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Arts & Culture

Muralist finds inspiration in Mexican heritage

With the shake of a can and push of a button, Paul Jimenez creates magic in lifelike murals. Every image has at least 40 colors of spray paint and not one brush touches the artwork.

Jimenez is half of the team that makes up Ground Floor Murals. On Thursday, the first day of Hispanic Heritage Month, he and his partner Signe Ditona were painting a mural for the Chula Vista Animal Care Facility.

Their work can be seen throughout San Diego and feature the city’s sports legends.

It all started with a mural of Tony Gwynn, painted on a gym in City Heights at the height of the pandemic.

"Everyone was really pretty upset and down and there was a lot of tension in the air in San Diego," Jimenez said. "And I put out there, 'Hey I want to paint Tony Gwynn somewhere, if anybody has a wall I’ll do it for the cost of supplies.'"

Halfway through the project, the big leagues called.

"The Padres contacted us. All of San Diego was starting to post it, it was all over the news and that was just kind of how we introduced ourselves to San Diego," he said. 

Jimenez said what made that mural special for him is what it brought to the community during a dark time. "That was really important to me, to really bring the city together when we felt, I felt like we were all torn apart and down in the dumps," he said.  

And community, he said, is what always fuels his passion.

Paul Jimenez.jpg
Kitty Alvarado
Paul Jimenez and Signe Ditona of Ground Floor Murals paint a mural for the animal shelter in Chula Vista on Sep. 15, 2022.

"For me, one of the greatest things is being tagged by our fans, by our supporters, and it’s always the image in front of the whole family that’s in front of the mural... the image of the kids that are looking up at it, because I remember being the little kid and being that mural and being so inspired," he said.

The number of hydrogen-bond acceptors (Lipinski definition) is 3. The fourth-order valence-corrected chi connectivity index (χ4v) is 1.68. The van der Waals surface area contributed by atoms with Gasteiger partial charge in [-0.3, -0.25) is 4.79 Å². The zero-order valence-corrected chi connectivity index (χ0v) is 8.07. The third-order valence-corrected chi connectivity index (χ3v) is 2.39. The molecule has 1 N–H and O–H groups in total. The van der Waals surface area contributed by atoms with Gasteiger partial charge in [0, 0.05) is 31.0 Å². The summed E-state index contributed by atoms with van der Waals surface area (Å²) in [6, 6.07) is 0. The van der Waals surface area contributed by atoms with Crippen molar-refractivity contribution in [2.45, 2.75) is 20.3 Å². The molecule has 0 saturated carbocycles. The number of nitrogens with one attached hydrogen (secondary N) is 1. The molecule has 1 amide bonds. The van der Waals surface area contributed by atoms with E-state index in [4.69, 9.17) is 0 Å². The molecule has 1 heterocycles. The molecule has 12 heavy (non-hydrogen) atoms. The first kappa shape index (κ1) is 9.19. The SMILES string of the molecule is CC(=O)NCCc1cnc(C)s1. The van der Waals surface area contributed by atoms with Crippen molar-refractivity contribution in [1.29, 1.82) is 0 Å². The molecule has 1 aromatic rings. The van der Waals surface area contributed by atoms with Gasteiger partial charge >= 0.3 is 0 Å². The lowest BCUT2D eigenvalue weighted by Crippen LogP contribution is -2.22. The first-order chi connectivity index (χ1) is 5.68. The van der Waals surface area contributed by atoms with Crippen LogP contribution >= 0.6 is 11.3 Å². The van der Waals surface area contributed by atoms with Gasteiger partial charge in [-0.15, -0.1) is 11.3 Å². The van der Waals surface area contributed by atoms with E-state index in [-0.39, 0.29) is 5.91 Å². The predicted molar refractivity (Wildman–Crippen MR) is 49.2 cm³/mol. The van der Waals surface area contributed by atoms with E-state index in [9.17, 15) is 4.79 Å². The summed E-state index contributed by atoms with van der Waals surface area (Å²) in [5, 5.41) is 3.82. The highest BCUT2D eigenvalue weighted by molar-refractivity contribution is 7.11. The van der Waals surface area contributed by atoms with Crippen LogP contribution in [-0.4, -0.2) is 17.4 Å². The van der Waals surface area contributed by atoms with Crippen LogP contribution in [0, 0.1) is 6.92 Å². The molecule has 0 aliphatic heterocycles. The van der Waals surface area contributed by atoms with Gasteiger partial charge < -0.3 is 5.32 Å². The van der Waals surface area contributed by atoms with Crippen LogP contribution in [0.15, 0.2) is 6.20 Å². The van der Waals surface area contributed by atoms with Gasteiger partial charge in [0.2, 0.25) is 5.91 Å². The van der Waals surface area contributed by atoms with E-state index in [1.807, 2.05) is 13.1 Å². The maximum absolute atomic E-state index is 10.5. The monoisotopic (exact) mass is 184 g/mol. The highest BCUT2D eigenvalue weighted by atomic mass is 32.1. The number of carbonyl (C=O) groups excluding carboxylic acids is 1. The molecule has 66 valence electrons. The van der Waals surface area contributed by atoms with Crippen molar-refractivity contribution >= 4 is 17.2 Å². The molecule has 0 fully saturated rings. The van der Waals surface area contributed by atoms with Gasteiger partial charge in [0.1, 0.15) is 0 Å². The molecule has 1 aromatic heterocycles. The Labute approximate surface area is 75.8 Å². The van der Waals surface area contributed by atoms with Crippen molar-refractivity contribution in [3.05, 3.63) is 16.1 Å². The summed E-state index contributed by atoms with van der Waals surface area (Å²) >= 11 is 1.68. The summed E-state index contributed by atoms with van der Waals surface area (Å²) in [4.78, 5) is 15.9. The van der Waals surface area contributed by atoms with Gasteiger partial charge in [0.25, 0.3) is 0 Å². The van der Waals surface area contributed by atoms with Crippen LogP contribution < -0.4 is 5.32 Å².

Jimenez said it’s important for everyone to find themselves reflected in the art they see around them. He said feels blessed he found inspiration in his diverse community and will never forget visiting one of his community's landmarks for the first time.

"The influence of Chicano Park was huge for me," he said. "That was the first time that I ever really felt very proud to be this skin color, very proud to be Mexican, very proud to be from San Diego, knowing this whole park is dedicated to my people."   

And his people are always close by. His Nana Paola Chavez happened to stop by with his aunt while he was painting on Thursday. Chavez beamed when she saw him and they embraced.

Paul Jimenez grandma.jpeg
Kitty Alvarado
Paul Jimenez proudly stands next to his nana Paola Chavez in front of a mural he is painting in Chula Vista on Sep. 15, 2022

"I am so proud of him, I visit every mural he paints," she said in Spanish. "I even visited some in Los Angeles. I am so impressed to see that God gave him this intelligence to paint like this. I can't even imagine how he does it."

Chula Vista Mayor Mary Casillas Salas also stopped by to check on the progress of the mural. She too was impressed by the son of Chula Vista who has grown to incredible heights.

"We are so proud of him," she said. "They can produce some marvelous things that can uplift the community. I mean look at this beautiful work. It's also inspiring and emotional. These kinds of things speak to the heart."

While professional athletes give him shout-outs and the mayor of his city sings his praises, Jimenez said he just wants little kids that look like him to dream big.

"Anything is possible," he said. "I truly, truly believe it. If you believe it, it truly is."

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